Nancy Butler just keeps getting better and better. Her debut book was good, her third book was very good, and this, her fourth book is excellent. She has a way of creating heroes who have been wounded by life and then finding the perfect heroine to bring them the happiness that has eluded them. What more could a Regency fan ask for?
Griffin Darrowby has certainly been wounded. His mother separated from his father when he was twelve, taking his two younger brothers and leaving him to bear the brunt of a cruel and violent father. Left almost penniless, Griffin had recouped his fortune, only to see it disappear in a series of unexpected misadventures. Now, his only hope of maintaining his position in society is to marry a rich woman.
Fortunately, while his Darrowby forbears were renowned for their profligacy and scandalous behavior, they were also renowned for their striking good looks. Griffin has inherited these looks and is thus an attractive suitor. His choice falls on Lady Minerva Stargrove, a lovely and wealthy widow.
Invited to a houseparty at Lady Minerva’s Cheshire estate, Griff gets lost while seeking a shortcut to the manor. He encounters a wood sprite who spooks his horse, causing him to fall into a stream. He also encounters two rogues who decide to kidnap him and lock him in the woodshed of their decrepit farm. These villains are the wood sprite’s stepbrothers and the farm is where she lives.
Gates Underhill is the daughter of an itinerant preacher. (He renamed her “Gates of Heaven” when the call came upon him.) For the first twelve years of her life, she lived happily with her lawyer father and her genteel mother. But when her mother died, her father took to his preaching. He married the widow of a farmer (hence the step-brothers),
but for the most part, he ignored his daughter. She has grown up in the woods, making the best of her life and finding “daily miracles” in the beauty of nature.
Griff frees himself from his makeshift prison and almost takes his anger out on the innocent Gates. But he stops in time and begins to discover just what a rare and special person his “Miss Under-the-hill” is.
It takes a talented author to create a scenario that can convince the reader that a member of the ton (however financially embarrassed) and a young woman who, however good her birth, has led such an unusual life, could find happiness. Butler achieves this feat with a plot that seems eminently plausible.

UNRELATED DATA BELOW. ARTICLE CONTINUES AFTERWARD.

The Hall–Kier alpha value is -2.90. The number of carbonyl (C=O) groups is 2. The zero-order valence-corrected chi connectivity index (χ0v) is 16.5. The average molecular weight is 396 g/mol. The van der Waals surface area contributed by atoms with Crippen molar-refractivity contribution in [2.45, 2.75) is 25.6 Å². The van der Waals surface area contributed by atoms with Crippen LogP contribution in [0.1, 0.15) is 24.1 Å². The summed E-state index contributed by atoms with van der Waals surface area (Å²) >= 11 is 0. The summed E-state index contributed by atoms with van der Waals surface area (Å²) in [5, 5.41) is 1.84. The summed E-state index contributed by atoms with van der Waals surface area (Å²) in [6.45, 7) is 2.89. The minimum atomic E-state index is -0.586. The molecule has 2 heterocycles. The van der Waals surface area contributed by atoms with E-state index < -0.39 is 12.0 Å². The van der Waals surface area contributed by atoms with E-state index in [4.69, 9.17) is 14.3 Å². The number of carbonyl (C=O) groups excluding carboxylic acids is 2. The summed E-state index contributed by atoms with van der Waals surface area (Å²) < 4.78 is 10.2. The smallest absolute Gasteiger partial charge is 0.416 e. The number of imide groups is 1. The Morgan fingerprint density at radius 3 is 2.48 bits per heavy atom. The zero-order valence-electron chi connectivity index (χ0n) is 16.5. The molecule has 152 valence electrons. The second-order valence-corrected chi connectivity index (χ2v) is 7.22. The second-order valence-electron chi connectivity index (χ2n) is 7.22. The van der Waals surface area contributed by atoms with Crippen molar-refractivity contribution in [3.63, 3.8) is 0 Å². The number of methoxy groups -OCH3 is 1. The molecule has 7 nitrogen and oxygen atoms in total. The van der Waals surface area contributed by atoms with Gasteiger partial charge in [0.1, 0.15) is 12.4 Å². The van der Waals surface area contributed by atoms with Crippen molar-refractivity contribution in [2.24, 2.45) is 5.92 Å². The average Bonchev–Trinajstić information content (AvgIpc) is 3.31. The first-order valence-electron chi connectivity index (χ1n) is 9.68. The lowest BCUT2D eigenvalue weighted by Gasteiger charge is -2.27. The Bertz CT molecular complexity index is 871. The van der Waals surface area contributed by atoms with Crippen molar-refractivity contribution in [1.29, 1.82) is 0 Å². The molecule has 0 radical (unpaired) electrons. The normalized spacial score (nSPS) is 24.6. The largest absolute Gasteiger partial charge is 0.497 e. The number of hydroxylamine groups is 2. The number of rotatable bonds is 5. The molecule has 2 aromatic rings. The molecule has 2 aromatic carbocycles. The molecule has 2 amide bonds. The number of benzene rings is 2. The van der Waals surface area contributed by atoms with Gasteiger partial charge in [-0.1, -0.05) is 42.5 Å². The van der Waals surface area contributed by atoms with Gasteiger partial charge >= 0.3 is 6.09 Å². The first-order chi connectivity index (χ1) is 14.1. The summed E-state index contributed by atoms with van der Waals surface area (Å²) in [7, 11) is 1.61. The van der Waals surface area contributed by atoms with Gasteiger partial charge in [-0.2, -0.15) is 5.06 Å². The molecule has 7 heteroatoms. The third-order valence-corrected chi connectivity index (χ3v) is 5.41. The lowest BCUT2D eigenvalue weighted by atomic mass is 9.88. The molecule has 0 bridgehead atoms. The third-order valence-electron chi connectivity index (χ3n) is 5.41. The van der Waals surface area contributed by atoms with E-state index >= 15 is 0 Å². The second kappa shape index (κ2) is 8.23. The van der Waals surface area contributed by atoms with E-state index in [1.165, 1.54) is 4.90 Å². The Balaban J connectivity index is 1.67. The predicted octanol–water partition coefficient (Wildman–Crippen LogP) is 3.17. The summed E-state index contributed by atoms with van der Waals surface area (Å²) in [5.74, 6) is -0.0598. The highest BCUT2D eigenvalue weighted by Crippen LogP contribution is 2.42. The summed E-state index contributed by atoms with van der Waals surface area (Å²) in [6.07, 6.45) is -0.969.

Griff had thought himself unable to feel any of the gentler emotions, but Gates creates in him a surprising tenderness and protectiveness. Her resilience in the face of hardship moves him, as does her gentle optimism. Gates is naive, but she is not stupid. She sees the best in Griff, and he rises to meet her expectations.
Butler peoples her story with a fine cast of secondary characters. Lady Minerva is not your typical widow character. Griff’s Aunt Delphi is a crusty spinster lady who has a soft spot for her nephew and wants to make sure that the change she sees in him after Gates enters his life endures. Griff’s two brothers make an amusing appearance, and Gates’ two stepbrothers are unfortunately not completely out of her life.
As should be the case in any good romance, the relationship is the most compelling part of The Bartered Heart. Griff is puzzled by his reaction to this unusual woman. He understands lust, but he has never known love. His confusion about his own feelings is perfectly comprehensible. As for Gates, Griff is the handsomest man she has ever
seen. But he also helps her, defends her and cares about her, something that has been missing in her life. She is not at all confused about her feelings, only about what to do about them.
Butler’s Regency romances remind me not a little of Mary Balogh in their emotional intensity. Her heroes and heroines are often a bit unusual, something I like very much. This story is much more character driven than the author's previous books, also a plus for me. The Bartered Heart may well make it to my keeper shelf.